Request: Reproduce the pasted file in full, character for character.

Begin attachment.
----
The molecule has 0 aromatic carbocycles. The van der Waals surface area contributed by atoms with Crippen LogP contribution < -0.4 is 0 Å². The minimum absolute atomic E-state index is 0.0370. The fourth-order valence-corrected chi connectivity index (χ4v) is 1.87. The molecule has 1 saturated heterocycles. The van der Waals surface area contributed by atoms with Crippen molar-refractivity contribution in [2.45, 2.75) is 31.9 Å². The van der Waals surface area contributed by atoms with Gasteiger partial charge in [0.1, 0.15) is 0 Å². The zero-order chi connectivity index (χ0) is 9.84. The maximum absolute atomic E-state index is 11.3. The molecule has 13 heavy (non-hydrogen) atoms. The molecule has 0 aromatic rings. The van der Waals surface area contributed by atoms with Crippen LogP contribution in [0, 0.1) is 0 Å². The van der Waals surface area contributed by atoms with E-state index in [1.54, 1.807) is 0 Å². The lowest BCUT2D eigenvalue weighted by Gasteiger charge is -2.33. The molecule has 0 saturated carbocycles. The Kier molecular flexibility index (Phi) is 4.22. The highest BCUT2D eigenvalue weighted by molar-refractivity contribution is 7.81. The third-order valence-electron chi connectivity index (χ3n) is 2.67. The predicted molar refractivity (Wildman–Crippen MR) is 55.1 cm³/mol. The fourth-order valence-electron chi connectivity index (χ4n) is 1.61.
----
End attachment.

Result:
The molecule has 0 aromatic carbocycles. The van der Waals surface area contributed by atoms with Crippen LogP contribution < -0.4 is 0 Å². The minimum absolute atomic E-state index is 0.0370. The fourth-order valence-corrected chi connectivity index (χ4v) is 1.87. The molecule has 1 saturated heterocycles. The van der Waals surface area contributed by atoms with Crippen molar-refractivity contribution in [2.45, 2.75) is 31.9 Å². The van der Waals surface area contributed by atoms with Gasteiger partial charge in [0.1, 0.15) is 0 Å². The zero-order chi connectivity index (χ0) is 9.84. The maximum absolute atomic E-state index is 11.3. The molecule has 13 heavy (non-hydrogen) atoms. The molecule has 0 aromatic rings. The van der Waals surface area contributed by atoms with Crippen LogP contribution in [0, 0.1) is 0 Å². The van der Waals surface area contributed by atoms with E-state index in [1.54, 1.807) is 0 Å². The lowest BCUT2D eigenvalue weighted by Gasteiger charge is -2.33. The molecule has 0 saturated carbocycles. The Kier molecular flexibility index (Phi) is 4.22. The highest BCUT2D eigenvalue weighted by molar-refractivity contribution is 7.81. The third-order valence-electron chi connectivity index (χ3n) is 2.67. The predicted molar refractivity (Wildman–Crippen MR) is 55.1 cm³/mol. The fourth-order valence-electron chi connectivity index (χ4n) is 1.61.